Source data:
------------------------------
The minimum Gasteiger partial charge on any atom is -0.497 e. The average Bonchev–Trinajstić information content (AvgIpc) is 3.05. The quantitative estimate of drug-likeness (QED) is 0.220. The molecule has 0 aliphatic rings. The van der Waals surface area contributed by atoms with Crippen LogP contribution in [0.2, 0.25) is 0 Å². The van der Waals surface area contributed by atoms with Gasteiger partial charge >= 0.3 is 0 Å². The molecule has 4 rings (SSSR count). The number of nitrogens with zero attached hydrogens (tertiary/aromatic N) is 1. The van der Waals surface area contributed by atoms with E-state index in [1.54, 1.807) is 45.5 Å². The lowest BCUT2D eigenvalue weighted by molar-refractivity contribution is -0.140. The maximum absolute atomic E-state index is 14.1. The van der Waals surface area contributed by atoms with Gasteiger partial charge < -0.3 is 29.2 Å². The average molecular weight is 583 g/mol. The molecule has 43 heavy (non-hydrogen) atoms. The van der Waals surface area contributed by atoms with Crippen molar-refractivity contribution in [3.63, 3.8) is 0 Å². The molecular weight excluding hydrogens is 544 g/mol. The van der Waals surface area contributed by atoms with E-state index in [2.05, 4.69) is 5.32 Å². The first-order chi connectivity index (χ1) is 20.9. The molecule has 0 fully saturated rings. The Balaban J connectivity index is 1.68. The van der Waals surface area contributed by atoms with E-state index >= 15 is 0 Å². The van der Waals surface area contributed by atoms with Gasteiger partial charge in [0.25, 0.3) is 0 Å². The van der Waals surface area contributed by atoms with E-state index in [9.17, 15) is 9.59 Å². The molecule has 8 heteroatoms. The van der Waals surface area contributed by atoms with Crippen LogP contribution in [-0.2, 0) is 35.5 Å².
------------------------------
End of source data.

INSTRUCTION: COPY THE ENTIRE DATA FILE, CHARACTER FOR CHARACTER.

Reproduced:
The minimum Gasteiger partial charge on any atom is -0.497 e. The average Bonchev–Trinajstić information content (AvgIpc) is 3.05. The quantitative estimate of drug-likeness (QED) is 0.220. The molecule has 0 aliphatic rings. The van der Waals surface area contributed by atoms with Crippen LogP contribution in [0.2, 0.25) is 0 Å². The van der Waals surface area contributed by atoms with Gasteiger partial charge >= 0.3 is 0 Å². The molecule has 4 rings (SSSR count). The number of nitrogens with zero attached hydrogens (tertiary/aromatic N) is 1. The van der Waals surface area contributed by atoms with E-state index in [1.54, 1.807) is 45.5 Å². The lowest BCUT2D eigenvalue weighted by molar-refractivity contribution is -0.140. The maximum absolute atomic E-state index is 14.1. The van der Waals surface area contributed by atoms with Gasteiger partial charge < -0.3 is 29.2 Å². The average molecular weight is 583 g/mol. The molecule has 43 heavy (non-hydrogen) atoms. The van der Waals surface area contributed by atoms with Crippen molar-refractivity contribution in [3.63, 3.8) is 0 Å². The molecular weight excluding hydrogens is 544 g/mol. The van der Waals surface area contributed by atoms with E-state index in [2.05, 4.69) is 5.32 Å². The first-order chi connectivity index (χ1) is 20.9. The molecule has 0 fully saturated rings. The Balaban J connectivity index is 1.68. The van der Waals surface area contributed by atoms with E-state index >= 15 is 0 Å². The van der Waals surface area contributed by atoms with Gasteiger partial charge in [0.25, 0.3) is 0 Å². The van der Waals surface area contributed by atoms with E-state index in [9.17, 15) is 9.59 Å². The molecule has 8 heteroatoms. The van der Waals surface area contributed by atoms with Crippen LogP contribution in [-0.2, 0) is 35.5 Å².